One of my student clinical rotations was at a smaller physical therapy outpatient clinic with just three staff members who managed all aspects of the operations. They all worked seamlessly together and the patients had a lot of fun during their appointments, partially because their therapists were very knowledgeable about every aspect of the business. As I think about that facility now, I have even more respect for those therapists than I appreciated when I worked alongside them.
When I interact with patients, my brain is focused on every component of practicing physical therapy. I consider differential diagnosis, muscle fiber length-tension relationships, observing my patient's response to changes in position and palpation... all of the factors that go into successful treatment. It's not easy for me to switch from that kind of thinking, to say, billing cycles or scheduling equipment calibration. The group I worked with in school kept track of all the billing, scheduling, staffing, ordering of supplies, as well as paying the building rent, electrical bills and insurance coverage. This is what a lot of private practice physical therapists take on, and I am impressed.
Many times we are asked to wear additional hats at our jobs. There are other components of physical therapy practice that extend beyond patient care and need to be completed, whether the setting is private practice or a large organization. Each of these parts are equally important in setting the framework to provide excellent patient care. We aren't able to treat patients without a building to practice in, equipment to use, and systems to collect payments, for example. I imagine the variety of responsibilities may be overwhelming for some physical therapists and stimulating for others.
Are you asked to assist with maintaining the equipment in your facility? Do you participate in patient billing? Do you work closely with the landlord of your facility, or schedule fire marshal inspections when needed? How do you balance the multiple hats you wear? How do you multitask your multiple responsibilities?
When I was in my outpatient neuro clinical rotation I learned a lot from my instructor about PNF skills as well as standing, kneeling and seated balance training. It was a lot of hands-on work and we didn't use a lot of equipment other than parallel bars and balance pads, and a mat table. The clinic set-up was simple yet effective; patients had what they needed but not a lot of high-tech gadgets I've seen at other facilities.
After graduating from physical therapy school, I became very familiar with budgeting. Every dollar had a place. That same budgeting concept probably applies to every physical therapy clinic. How do owners, supervisors and physical therapists prioritize their equipment needs? My style of treatment and the equipment I need to practice effectively may be very different from my colleague who requests entirely different supplies for her patients. What is the best way to mediate those differences so all patients have what they need during a physical therapy appointment?
There may be ways to offset an immediate equipment need, but it's also difficult to substitute for some supplies when you don't have them. Parallel bars offer a lot of functionality that can't be easily mimicked if they are needed by a patient. The best example I have of needing equipment at the right time was when I assisted patients with gait training in an inpatient setting and my patient was ready to transition from a wheeled walker to a cane. Finding a cane was somewhat difficult because they always seemed to be propped in a corner of a patient room, so I often used my hand as assist although this wasn't the same as the patient handling a cane independently.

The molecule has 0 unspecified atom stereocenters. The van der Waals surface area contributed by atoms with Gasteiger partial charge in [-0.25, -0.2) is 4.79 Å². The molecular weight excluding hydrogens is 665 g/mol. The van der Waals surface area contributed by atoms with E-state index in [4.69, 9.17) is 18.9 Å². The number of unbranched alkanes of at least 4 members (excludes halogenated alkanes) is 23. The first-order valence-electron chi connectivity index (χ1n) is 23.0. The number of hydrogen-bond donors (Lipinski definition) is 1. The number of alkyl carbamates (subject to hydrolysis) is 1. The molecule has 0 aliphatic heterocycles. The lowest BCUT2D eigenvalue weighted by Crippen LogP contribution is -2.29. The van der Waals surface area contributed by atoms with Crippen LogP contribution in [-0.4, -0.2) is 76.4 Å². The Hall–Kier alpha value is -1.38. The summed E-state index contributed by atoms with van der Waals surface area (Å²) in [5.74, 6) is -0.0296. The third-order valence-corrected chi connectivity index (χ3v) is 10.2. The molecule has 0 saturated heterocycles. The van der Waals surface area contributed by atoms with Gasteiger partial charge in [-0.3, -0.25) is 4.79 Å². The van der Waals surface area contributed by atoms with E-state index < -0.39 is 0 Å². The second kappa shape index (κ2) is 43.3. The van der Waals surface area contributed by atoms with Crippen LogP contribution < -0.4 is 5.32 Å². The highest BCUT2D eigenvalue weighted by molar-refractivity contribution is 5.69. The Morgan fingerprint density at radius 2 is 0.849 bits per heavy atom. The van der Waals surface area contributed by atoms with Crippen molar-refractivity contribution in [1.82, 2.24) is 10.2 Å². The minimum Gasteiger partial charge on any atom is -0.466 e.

This topic of equipment also ties in with the "lean" concept I wrote about two weeks ago. How do we make sure our clinics aren't wasteful with equipment and supplies? How do we remove excess or unnecessary equipment from our clinics? And, how do physical therapists think when budgeting for equipment and supplies? Do we invest in what patients need, in what we can market, or in both?
Have you read ADVANCE blogger Allison's post this week about her first resignation from a physical therapy job? It sparked a lot of comments (mostly about the PTA role), but it also got me thinking about her comment on "greener pastures."
We all often consider the pros and cons of various employment opportunities, like any other profession outside of physical therapists. I remember two years ago thinking about my commute time, skills I would be able to practice, scheduled hours and my colleagues when I made the switch from inpatient to outpatient. Now as a rehab supervisor, I'm much more conscious of the rehab team's engagement, morale, and overall satisfaction with their jobs. Patients like to be cared for by therapists who like their jobs. We've all had experiences with an unhappy staff member in any setting and know our experience as a customer or patient was impacted.
My mom recently told me, "The grass is greener where you water it" -- a saying I'm sure she heard or read from someone else. Does this ring true to physical therapy jobs? Can physical therapists invest time and energy into making their own job a place they want to be?
When I first started working as a physical therapist, I was so motivated and felt such a surge of independence -- my years of education had finally culminated in an actual profession, including a job which gave me a paycheck! I was so excited to work, I didn't really stop. After about a year-and-a-half I was very burnt out. My energy was gone, I had a hard time concentrating and an even harder time connecting with my patients as I normally did. When it happened, I was surprised and felt badly because I knew my patients deserve better than that. It was a good learning lesson for me -- to recognize the signs of over-working so I could take a step back and pace myself.